“When a student takes a piece of clay and makes something beautiful or useful, their self-esteem and personal empowerment is enhanced,” shares Jamie S. Hirsch, LMHC, school counselor for Grades 4-8 at Schechter Boston. “Clay is tangible, changeable, and under our control in a world that often feels out of our control.”

Over the last few months, Jamie and her colleague, Tally Gershfield, MHC, MFT, have added clay to their toolkit to help students express and work through their emotions. Tally shares: “Even students who initially come in and don’t want to talk gravitate toward the clay and focus on it to self-regulate and decrease anxiety. Often when students roll clay in their hands, difficult feelings and complicated interactions also begin to roll from their souls. When it feels impossible for students to use words to express themselves, they can use clay to tell their story.”

Jamie and Tally cite research about clay as a therapeutic tool. According to psychotherapist Paul White, LCSW, who writes about the clinical application of clay with children, “Clay is a powerful, therapeutic tool to enhance social-emotional learning.” It has been shown to promote emotional regulation, facilitate self-expression, enhance self-esteem, build social connections, increase problem-solving skills and enhance cognitive development. Clay allows students to feel grounded and focused.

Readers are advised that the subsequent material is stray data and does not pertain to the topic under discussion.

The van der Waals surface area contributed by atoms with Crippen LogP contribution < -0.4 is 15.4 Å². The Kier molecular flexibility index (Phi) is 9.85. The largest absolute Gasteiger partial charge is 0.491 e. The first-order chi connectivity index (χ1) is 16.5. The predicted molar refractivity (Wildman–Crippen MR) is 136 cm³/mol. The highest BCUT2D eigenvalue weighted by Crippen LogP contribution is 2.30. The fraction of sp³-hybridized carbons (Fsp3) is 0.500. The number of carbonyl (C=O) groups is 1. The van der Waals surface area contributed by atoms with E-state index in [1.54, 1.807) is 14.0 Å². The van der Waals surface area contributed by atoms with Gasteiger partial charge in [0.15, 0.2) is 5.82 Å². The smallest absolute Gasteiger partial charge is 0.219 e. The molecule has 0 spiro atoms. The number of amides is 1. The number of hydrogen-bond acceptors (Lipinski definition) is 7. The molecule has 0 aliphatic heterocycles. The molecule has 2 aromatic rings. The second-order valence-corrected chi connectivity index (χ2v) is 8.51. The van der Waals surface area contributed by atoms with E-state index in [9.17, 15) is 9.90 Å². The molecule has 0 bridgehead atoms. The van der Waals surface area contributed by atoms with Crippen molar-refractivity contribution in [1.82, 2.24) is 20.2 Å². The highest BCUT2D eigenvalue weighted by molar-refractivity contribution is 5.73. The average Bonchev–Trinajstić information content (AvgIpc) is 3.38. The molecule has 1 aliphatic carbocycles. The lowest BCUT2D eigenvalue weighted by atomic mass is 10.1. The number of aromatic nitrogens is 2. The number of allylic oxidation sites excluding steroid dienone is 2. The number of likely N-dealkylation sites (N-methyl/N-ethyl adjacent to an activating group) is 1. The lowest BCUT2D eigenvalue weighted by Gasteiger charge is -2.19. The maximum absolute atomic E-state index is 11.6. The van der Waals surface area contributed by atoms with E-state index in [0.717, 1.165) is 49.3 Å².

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One student shares, “There is something calming and peaceful about using your hands to create something.” Another explains that she has had anxiety attacks in the past. ”Whenever stress gets the best of me, I roll a little ball of clay in my hands and the stress starts to melt away.”

Polymer clay is just one of many artistic mediums used in the counseling department at Schechter Boston. Creating displays of the student artwork together becomes a unifying project that enhances each student’s sense of value in community. 

Students have brought their clay creations into an exhibit to share with the broader community. The student work is currently on display at Schechter Boston, 125 Wells Ave., Newton, through Wednesday, June 14. Contact us to learn more at info@ssdsboston.org.

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